I have the following

typedef struct
    int        titleCount; 
    char**     titles;
} myStruct;

And then

struct1->titleCount = 2;
struct1->titles = (char**) malloc(sizeof(char *) * (str->titleCount + 1));

What would be the correct syntax for using new instead of malloc?

  • 5
    The most accepted way is std::vector<std::string> titles; and then you're all good to go.
    – chris
    Commented Feb 19, 2014 at 21:17
  • Can't help. Pre-existing code :(
    – ontherocks
    Commented Feb 19, 2014 at 21:19
  • 1
    Why is the existing code allocating memory for 3 char * when you have 2 titles? Are you filling the last spot with NULL and using that as a delimiter?
    – Praetorian
    Commented Feb 19, 2014 at 21:21
  • @Praetorian Yes, I guess that would be the reason
    – ontherocks
    Commented Feb 19, 2014 at 21:23
  • 3
    If you are porting from C to C++ why are you doing half measures. Might as well leave the malloc in until you can make a good job of it
    – Ed Heal
    Commented Feb 19, 2014 at 21:26

3 Answers 3


in the example, titles points to an array of pointers to char or most probably actually strings. So I would expect something like:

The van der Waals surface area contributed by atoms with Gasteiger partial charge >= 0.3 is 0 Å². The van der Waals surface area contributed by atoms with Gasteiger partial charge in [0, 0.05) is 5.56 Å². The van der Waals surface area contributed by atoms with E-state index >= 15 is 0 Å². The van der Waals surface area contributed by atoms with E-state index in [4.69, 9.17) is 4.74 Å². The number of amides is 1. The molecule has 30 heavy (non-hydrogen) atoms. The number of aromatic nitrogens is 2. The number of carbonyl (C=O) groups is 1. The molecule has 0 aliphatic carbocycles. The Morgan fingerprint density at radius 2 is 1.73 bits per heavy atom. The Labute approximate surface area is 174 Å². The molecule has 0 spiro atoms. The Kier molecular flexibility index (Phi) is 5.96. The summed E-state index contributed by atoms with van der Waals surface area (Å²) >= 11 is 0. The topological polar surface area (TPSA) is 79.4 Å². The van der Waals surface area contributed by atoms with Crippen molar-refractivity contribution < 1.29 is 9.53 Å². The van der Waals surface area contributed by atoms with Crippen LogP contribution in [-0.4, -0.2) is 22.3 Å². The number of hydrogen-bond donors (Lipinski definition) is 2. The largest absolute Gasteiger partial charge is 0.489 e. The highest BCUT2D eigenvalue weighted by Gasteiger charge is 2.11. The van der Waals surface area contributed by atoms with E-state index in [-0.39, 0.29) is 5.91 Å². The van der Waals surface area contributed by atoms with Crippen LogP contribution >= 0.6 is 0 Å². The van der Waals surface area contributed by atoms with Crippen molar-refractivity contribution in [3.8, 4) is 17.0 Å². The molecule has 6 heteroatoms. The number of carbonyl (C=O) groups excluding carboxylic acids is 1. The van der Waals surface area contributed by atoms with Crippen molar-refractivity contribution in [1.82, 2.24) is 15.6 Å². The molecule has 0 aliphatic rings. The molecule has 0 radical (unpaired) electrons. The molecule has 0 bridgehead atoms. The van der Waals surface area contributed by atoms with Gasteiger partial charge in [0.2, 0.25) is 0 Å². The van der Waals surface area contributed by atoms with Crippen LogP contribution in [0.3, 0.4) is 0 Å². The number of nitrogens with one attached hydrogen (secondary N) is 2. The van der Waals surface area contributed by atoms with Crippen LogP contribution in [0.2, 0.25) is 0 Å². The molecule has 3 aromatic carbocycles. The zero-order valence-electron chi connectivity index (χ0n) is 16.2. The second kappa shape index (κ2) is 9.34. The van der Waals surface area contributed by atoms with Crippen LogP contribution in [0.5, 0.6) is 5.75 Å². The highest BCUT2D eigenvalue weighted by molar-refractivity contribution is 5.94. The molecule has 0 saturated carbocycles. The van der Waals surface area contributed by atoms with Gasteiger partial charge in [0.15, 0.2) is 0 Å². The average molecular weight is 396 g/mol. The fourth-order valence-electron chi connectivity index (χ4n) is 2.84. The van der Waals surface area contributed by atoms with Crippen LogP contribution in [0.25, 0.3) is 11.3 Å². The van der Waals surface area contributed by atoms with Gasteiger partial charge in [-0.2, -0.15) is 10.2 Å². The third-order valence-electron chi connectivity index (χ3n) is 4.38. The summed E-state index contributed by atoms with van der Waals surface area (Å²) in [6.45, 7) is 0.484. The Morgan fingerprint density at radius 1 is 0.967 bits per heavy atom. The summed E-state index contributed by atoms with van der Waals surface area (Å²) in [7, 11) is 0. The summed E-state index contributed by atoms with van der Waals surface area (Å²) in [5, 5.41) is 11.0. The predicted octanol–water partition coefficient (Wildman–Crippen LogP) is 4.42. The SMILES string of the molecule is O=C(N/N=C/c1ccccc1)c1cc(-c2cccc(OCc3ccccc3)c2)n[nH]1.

titles = new char*[str->titleCount]; // or maybe keep the +1

followed by a loop to allocate the individual strings and put pointers to them into the array pointed-to by titles.

  • This works. However I am able to assign 2 strings to titles even without specifying the size in []. Why so?
    – ontherocks
    Commented Feb 19, 2014 at 21:35
  • I think if you do new char*[] you get one char* allocated. Being able to store 2 string pointers there is pure luck - the second one has overwritten memory that it should not have, which will lead to undefined behaviour at best, your program crashing immediately at worst.
    – Tim Bergel
    Commented Feb 19, 2014 at 21:38
  • Yes I guess, and that's the reason even new char* (without the braces) works.
    – ontherocks
    Commented Feb 19, 2014 at 21:46
  • Absolutely - though I am unsure if new char*[] is part of the standard (probably yes), new char* absolutely is as this is the way you allocate a single instance of anything.
    – Tim Bergel
    Commented Feb 19, 2014 at 21:47

If you are porting from C to C++, the better solution would be:

std::vector<std::string> myTitles;

The entire struct is unnecessary.


First of all your code of allocating memory is invalid because you may not write


unless somewhere you wrote

struct struct1 *struct1 = malloc( sizeof( struct struct1 ) );

However from the code you presented it seems that you need to allocate

str->titleCount + 1

elements of type char *

So the corresponding code will look as

str->titleCount = 2;
str->titles = new char * [str->titleCount + 1];

Next time please show a code snippet that could be compiled. From you code it is not clear what is struct1 and str. You only confuse others.

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